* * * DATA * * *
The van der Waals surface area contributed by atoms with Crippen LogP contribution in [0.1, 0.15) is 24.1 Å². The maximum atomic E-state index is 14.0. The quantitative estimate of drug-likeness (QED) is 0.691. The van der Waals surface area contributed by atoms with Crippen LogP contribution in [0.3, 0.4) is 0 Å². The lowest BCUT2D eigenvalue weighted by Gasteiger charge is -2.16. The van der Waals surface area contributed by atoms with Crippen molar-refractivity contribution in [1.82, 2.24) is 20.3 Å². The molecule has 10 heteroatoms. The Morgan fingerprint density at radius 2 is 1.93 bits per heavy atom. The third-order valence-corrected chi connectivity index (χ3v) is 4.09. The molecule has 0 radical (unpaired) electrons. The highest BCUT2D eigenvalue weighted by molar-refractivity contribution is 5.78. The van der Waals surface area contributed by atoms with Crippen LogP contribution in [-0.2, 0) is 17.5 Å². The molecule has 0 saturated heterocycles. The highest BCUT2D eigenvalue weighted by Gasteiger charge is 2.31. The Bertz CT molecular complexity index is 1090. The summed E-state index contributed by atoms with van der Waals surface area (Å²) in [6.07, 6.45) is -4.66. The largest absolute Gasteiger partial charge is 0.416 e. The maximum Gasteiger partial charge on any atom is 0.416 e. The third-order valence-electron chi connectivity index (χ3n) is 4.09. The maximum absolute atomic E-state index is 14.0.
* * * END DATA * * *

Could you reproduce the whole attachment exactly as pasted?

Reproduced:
The van der Waals surface area contributed by atoms with Crippen LogP contribution in [0.1, 0.15) is 24.1 Å². The maximum atomic E-state index is 14.0. The quantitative estimate of drug-likeness (QED) is 0.691. The van der Waals surface area contributed by atoms with Crippen LogP contribution in [0.3, 0.4) is 0 Å². The lowest BCUT2D eigenvalue weighted by Gasteiger charge is -2.16. The van der Waals surface area contributed by atoms with Crippen molar-refractivity contribution in [1.82, 2.24) is 20.3 Å². The molecule has 10 heteroatoms. The Morgan fingerprint density at radius 2 is 1.93 bits per heavy atom. The third-order valence-corrected chi connectivity index (χ3v) is 4.09. The molecule has 0 radical (unpaired) electrons. The highest BCUT2D eigenvalue weighted by molar-refractivity contribution is 5.78. The van der Waals surface area contributed by atoms with Crippen LogP contribution in [-0.2, 0) is 17.5 Å². The molecule has 0 saturated heterocycles. The highest BCUT2D eigenvalue weighted by Gasteiger charge is 2.31. The Bertz CT molecular complexity index is 1090. The summed E-state index contributed by atoms with van der Waals surface area (Å²) in [6.07, 6.45) is -4.66. The largest absolute Gasteiger partial charge is 0.416 e. The maximum Gasteiger partial charge on any atom is 0.416 e. The third-order valence-electron chi connectivity index (χ3n) is 4.09. The maximum absolute atomic E-state index is 14.0.